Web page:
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The Loloata Island Resort is situated on the northeast corner of the island.


Wrecks, reef, barracuda, sharks and pygmy seahorses!

By Andrew Whitehead

Published in Dive Log Australasia October 2002

Our group of eight divers descended through the batfish straight down to the wreck of MV Pacific Gas.  The ship sits upright on a slope with the stern being the deepest point at 45 metres.  The ship is 65 metres long and was sunk in 1986 for recreational diving.  This is one of those fairly modern ships where the superstructure is aft above the engine room.

On this dive, I teamed up with my old Truk Lagoon dive buddy.  Rod has been to Bikini Atoll, the Philippines, and dived the Coolidge several times.  This guy is a serious wreck diver!  As I passed 30 metres my computer started beeping a depth warning at me. Rod had a look at the engine while I entered the superstructure from the stern and looked down the stairs at him in the engine room. With deco time rapidly approaching, we moved up the structure to give us more bottom time.

Neil and Jenny Harris were outside the superstructure where Neil was videoing the bridge and a big school of baitfish.  Swimming towards the bow, there were several lionfish and a big school of trevally.  Under the bow there was a BIG coral trout.  What a magnificent specimen!   I may have missed the leaf scorpionfish and the ghost pipefish, but I did see some tiny shrimp in the windlass.  The mast is heavily encrusted with coral and makes a superb vehicle for a slow ascent, first to the top of the mast, then up the rope to the buoy, then to the dive boat.  A superb dive!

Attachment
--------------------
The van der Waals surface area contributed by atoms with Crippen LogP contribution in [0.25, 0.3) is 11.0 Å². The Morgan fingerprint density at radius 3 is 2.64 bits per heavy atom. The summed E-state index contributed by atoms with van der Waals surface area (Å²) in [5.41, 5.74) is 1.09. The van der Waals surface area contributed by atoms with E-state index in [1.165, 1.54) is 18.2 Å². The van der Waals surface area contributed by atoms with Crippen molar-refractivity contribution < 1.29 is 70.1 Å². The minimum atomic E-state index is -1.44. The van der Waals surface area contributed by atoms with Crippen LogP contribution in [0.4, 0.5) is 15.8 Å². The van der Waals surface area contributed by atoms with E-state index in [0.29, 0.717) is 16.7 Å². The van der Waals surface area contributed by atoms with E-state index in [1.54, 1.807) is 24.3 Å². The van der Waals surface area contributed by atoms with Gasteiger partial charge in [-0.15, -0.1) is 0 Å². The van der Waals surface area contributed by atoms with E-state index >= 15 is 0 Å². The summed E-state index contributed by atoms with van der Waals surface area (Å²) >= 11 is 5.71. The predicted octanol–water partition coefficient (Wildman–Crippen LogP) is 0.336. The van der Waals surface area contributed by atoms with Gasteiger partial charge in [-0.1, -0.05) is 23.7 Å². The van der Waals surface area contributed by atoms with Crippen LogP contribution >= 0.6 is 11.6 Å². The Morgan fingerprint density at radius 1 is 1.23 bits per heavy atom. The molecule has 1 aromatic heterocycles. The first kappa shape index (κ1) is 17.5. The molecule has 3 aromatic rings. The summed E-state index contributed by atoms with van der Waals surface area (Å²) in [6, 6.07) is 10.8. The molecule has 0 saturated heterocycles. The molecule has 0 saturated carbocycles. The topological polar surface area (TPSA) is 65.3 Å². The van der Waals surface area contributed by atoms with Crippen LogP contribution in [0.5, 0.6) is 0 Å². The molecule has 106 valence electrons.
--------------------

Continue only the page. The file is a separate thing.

The Loloata Island Resort has a well-presented, four-page colour brochure on the nearby dive sites. With a selection of twenty-nine sites to choose from, four days of diving, and three dives per day, we were able to visit the best sites that most interested us. The balance of big fish and unusual small species made the decision very hard.  Do we hunt for the pygmy seahorse or enjoy the barracuda swimming overhead?

Pygmies and Rhinos

It is mountainous above and below the water in Bootless Inlet!

On our first day, Carl Nicholls took us way out in one of the 9 metre Reefmasters to “The Pinnacles” which is 9.2 nautical miles from the resort.  The boat was loaded with two 85 cu ft tanks for each of us.  Our dive master was Mari Kawagoe who had come from Japan by way of the Philippines.

Carl gave us the guided tour complete with large magnifying glass.  Yes!  On a large Gorgonian Fan, between two of the coral peaks, there were pygmy seahorses.  I wear a mask with standard –2 dioptre lenses which give me reasonably good long-range vision.  This is very useful for spotting sharks and finding anchor lines in the distance, but it is difficult to focus up close on those tiny seahorses!  Fortunately, Neil got it all on video including  the famous Rhinopias or Lacy Scorpionfish.